In my last post, I shared five tests to evaluate partners on data security and privacy. Continuing on that theme, this post highlights best practices for companies of all sizes in all industries to protect their own client data.
The recent Wells Fargo breach was the result of human error. It was also an indicator of poor business practices coupled with ineffective security education. Its possible the breach could have been prevented had the following best practices been followed.
- Comprehensive employee information security and privacy training programs. Effective training for all employees who have any type of access to any form of personal data is critical. Properly trained employees know they should not send large amounts of data like we saw in the Wells Fargo incident, but only the specific data items necessary. This is called the minimum necessary privacy principle. It has existed for decades and has been established in multiple laws and regulations over the past 25 to 35 years.
- Thorough policies and procedures for handling and transmitting personal data. Companies need to have well-documented and easily accessible security and privacy policies. These policies should cover things like sensitivity levels, sharing, use, storage and encryption procedures, what to do when an incident occurs and much more.
- Enforcement of security and privacy policies. Even the best policies and procedures are worthless if they arent followed or enforced. To knowingly circumvent information security and privacy policies and procedures demonstrates negligence on the part of business leaders.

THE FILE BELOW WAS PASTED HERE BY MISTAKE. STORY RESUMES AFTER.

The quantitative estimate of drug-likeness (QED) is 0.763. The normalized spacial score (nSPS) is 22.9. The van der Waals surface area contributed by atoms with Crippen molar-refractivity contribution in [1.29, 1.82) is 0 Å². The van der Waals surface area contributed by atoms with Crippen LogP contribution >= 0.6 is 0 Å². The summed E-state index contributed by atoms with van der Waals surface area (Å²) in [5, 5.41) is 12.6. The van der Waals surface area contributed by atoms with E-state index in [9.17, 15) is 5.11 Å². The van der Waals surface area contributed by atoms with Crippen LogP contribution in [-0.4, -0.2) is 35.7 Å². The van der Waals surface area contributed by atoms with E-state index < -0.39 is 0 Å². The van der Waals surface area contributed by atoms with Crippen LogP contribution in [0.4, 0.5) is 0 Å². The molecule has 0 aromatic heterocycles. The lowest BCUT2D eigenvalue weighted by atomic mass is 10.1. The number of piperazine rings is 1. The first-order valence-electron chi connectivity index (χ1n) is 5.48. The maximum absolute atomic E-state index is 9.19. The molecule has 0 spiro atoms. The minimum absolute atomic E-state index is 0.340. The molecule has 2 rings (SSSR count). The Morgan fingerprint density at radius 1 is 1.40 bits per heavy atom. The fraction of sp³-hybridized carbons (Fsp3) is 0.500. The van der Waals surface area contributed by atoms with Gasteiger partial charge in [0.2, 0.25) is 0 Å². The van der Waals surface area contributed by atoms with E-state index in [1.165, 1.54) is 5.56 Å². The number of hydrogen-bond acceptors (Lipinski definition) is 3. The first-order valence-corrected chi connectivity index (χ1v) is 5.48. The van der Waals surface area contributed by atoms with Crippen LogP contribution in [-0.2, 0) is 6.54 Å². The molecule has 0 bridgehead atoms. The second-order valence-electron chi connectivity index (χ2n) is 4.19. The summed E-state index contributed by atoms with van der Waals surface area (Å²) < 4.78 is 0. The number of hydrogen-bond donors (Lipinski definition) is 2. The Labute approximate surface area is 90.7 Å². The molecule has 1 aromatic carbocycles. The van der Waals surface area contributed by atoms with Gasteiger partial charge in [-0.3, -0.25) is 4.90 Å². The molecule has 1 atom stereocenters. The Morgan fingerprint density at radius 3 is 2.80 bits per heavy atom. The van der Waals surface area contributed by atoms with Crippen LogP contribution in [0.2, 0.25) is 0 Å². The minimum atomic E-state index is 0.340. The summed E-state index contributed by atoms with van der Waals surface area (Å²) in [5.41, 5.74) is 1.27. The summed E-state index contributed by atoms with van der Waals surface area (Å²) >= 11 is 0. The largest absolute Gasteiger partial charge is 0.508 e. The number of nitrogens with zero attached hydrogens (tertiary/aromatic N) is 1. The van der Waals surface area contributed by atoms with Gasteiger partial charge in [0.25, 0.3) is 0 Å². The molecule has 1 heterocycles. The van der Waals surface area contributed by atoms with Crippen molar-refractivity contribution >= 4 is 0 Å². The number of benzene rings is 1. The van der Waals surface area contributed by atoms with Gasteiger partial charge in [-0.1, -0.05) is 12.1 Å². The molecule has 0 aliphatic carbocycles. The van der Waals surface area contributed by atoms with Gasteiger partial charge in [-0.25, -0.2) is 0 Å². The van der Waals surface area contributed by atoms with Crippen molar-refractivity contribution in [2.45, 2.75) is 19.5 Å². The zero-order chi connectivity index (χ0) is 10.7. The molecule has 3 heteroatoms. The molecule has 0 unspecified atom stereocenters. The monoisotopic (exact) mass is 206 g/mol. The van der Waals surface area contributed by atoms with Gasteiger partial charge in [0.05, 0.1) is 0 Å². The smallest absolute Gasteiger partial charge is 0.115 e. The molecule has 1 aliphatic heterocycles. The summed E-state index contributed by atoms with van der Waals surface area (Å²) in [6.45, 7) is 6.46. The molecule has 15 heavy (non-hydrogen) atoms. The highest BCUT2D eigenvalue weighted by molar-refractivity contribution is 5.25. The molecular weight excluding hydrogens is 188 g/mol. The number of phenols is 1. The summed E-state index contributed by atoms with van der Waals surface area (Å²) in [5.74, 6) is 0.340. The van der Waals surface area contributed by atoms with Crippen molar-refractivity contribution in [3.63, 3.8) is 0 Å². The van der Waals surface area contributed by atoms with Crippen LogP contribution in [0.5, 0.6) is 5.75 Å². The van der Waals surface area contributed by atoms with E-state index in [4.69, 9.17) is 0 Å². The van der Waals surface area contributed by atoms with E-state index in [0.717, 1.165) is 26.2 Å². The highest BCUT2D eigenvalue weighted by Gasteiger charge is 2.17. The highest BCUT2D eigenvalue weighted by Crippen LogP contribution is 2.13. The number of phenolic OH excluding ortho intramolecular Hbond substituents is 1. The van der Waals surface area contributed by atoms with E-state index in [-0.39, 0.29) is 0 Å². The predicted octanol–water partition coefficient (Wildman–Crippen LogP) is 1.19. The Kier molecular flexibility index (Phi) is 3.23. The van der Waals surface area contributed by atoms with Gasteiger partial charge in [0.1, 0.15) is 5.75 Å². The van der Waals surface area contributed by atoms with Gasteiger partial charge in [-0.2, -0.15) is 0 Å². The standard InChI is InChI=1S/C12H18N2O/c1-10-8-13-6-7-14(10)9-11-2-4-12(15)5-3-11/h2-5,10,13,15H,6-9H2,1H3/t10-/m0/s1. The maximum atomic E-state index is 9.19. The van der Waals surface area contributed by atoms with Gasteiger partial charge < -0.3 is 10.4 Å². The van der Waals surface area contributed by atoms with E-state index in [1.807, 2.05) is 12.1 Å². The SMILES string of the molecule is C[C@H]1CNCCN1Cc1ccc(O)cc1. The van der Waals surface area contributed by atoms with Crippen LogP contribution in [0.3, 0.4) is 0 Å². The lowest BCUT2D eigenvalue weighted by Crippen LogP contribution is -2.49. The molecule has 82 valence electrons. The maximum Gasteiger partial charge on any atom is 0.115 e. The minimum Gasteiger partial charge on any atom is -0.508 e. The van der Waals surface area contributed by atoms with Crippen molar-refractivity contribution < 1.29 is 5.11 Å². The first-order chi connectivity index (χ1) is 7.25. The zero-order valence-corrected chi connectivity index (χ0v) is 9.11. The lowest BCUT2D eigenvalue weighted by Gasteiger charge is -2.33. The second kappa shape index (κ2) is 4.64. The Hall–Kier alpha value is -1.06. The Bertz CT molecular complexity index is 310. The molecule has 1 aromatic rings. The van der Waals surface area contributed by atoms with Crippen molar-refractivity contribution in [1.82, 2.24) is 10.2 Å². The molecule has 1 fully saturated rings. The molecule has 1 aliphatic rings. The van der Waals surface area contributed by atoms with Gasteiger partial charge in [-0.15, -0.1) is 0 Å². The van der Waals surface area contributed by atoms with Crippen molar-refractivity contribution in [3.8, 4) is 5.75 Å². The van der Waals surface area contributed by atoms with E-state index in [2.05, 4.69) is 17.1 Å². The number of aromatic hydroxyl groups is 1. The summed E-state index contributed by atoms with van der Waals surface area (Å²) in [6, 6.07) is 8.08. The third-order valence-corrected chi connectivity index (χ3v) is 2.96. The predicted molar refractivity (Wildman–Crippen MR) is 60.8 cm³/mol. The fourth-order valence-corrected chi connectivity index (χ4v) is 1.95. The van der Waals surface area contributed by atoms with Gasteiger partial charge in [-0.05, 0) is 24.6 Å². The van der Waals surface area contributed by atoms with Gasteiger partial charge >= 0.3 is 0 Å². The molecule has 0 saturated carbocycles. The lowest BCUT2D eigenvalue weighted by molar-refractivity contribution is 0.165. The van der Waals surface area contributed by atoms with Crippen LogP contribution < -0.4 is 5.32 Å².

- E-discovery processes for protecting client data. Every type of organization, and certainly large financial organizations in particular, should have e-discovery policies and procedures that are synced with their data security policies and procedures. Every staff member with e-discovery action responsibilities needs to know and understand these policies and procedures. It should be a standard to only send the specific data requested for e-discovery requests, following data security standards.
- Vendor and third-party management oversight. It is increasingly required by regulations and laws to have contracted third parties, including law firms and other types of advisors, follow the same legal requirements as their clients. The Wells Fargo incident is a clear example of why this cant be overlooked.